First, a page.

We are pleased to announce that Prof. Franck Ramus (Laboratoire de Sciences Cognitives et Psycholinguistique, Institute of Cognitive Studies, Ecole Normale Supérieure, Paris) will be presenting some of his recent research on the brain basis of dyslexia on Wednesday 7th January, 4-5:15pm, in Room 802 at the UCL-Institute of Education, 20 Bedford Way, London. All are welcome to join us, and there is no need to book.
The title of Franck’s talk, and the abstract, are as follows:
Neuroanatomy of developmental dyslexia
This talk will review our recent research on the neuroanatomical differences between dyslexic and control children, covering voxel-based morphometry, analyses of cortical thickness and surface, white matter tractography, morphometry of the planum temporale, and analyses of gyrification patterns. I will further discuss consistencies and inconsistencies between our results and previously published research, and future perspectives.
A new paper published by Amar Sarkar, Ann Dowker, and Roi Cohen Kadosh has shown that identical transcranial direct current stimulation (tDCS) exerts opposite behavioural and physiological effects depending on individual trait levels. Recent studies have suggested that non-invasive brain stimulation can accelerate skill acquisition in complex tasks and may provide an alternative or addition to other training methods. However, the Sarker study suggests that zapping your brain might make you better at maths tests – or worse. It depends how anxious you are about taking the test in the first place. See here for the Sarker paper and here for a recent commentary in the New Scientist about a new meta-analysis which has struggled to find out what actual physiological effect tDCS has on the brain.
(Note, this image is Doc Brown from the film Back to the Future, not actual tDCS!)
See the latest article from the Centre for Education Research and Practice asking ‘Can neuroscience inform education?’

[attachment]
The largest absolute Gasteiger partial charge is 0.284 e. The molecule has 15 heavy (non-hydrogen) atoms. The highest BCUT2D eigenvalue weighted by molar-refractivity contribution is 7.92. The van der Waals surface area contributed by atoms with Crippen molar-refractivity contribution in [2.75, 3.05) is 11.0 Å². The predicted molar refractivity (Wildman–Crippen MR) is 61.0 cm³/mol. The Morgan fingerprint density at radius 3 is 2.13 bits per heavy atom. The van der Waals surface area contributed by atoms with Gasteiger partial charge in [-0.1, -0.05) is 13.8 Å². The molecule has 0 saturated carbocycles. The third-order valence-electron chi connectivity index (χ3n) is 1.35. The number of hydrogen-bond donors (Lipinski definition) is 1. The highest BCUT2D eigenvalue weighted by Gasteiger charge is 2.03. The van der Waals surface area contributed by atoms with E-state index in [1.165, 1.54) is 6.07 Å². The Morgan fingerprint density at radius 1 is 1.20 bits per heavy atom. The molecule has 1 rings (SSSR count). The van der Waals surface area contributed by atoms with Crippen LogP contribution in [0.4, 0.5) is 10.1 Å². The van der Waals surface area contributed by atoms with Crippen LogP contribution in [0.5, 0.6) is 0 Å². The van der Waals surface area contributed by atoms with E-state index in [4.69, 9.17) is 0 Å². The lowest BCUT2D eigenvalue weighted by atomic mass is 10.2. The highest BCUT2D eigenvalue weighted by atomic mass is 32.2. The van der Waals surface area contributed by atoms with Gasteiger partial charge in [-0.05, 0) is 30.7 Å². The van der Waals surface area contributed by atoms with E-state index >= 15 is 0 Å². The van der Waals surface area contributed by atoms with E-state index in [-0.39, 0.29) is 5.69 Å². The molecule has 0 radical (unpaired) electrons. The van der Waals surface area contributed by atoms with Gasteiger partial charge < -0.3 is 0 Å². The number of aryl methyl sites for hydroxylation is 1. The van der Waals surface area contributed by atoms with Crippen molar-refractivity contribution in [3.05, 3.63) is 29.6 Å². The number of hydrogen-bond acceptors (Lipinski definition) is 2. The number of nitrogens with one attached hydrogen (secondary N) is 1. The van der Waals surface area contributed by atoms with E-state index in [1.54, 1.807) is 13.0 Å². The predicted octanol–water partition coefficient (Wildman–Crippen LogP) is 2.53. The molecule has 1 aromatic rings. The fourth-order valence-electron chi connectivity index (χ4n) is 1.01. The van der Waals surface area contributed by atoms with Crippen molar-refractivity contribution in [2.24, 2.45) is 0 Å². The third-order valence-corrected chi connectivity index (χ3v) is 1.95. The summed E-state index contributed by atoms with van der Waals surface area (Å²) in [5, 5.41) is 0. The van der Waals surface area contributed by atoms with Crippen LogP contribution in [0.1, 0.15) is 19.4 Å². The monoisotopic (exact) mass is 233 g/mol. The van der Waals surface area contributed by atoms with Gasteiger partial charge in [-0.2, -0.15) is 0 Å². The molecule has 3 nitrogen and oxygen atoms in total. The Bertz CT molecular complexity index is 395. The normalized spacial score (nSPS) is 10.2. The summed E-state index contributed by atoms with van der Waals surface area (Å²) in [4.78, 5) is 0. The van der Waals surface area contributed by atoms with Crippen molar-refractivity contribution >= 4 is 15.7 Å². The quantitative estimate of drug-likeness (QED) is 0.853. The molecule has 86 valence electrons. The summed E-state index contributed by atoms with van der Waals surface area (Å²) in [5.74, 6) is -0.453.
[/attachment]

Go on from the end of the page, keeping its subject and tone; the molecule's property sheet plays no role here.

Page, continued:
The CERP ‘brings together expertise in education and assessment, with a particular focus on research on high stakes qualifications such as GCSEs and A-levels.’
Bloomsbury Doctoral Training Centre Studentship Applications are now invited.
Applications are now open for ESRC studentships via the Bloomsbury Doctoral Training Centre, which offers a training route in Educational Neuroscience. Further details will be available shortly on the DTC website at https://bloomsburydtcacuk.wordpress.com/
Two briefing events for intending applicants and prospective supervisors will also be held in November, both at the Institute of Education, 20 Bedford Way, London WC1H 0AL:
- Student briefing session – 12.30 – 2.00 Wednesday 26 November in Room 731
- Supervisor briefing session – 12.30 – 2.00 Thursday 27 November in Room 642
The closing date for applications is Friday 6 February 2015.
Researchers have found evidence that youngsters who speak two languages maintain their focus better. A study has found bilingual primary school children learn more effectively than monolinguals within noisy environments like classrooms. Bilingual Article
Anglia Ruskin University’s Dr Roberto Filippi carried out research in Cambridge primary schools, focusing on children aged between seven and 10. Michael Thomas, from the CEN, was a co-author on the study. The study found bilingual children were more able to maintain focus on a main task, which in this case was the identification of the subject in a short sentence in the presence of noise.
Pupils who only speak one language did not reach the same level of efficiency, showing that noise negatively affects their ability to sustain attention, especially when comprehending more difficult sentences.
Dr Filippi said: “Previous research has shown that bilingualism has a positive effect on cognitive abilities, but there were no studies investigated whether these advantages extended to learning in noisy environments.
“Primary schools are the key stages for the development of formal learning in the first years of life. However, they are also remarkably noisy. Therefore the ability to filter out auditory interference is particularly important within the context of an educational environment.”
Dr Filippi was joined by international researchers from Birkbeck in London and the Northwestern University in Chicago. The study provides further evidence of the importance of learning a second language early in the UK educational system. The research is in line with previous research in adult second language learners, which implicated the cerebellum as the neural structure involved in mediating language interference when the bilingual focuses on a single language.
As part of the state visit of the President of Singapore to the UK later this month, the Centre for Educational Neuroscience ran a 1-day workshop in collaboration with Singapore’s National Research Foundation on the Science of Learning at the Royal Society on Tuesday 21st October 2014.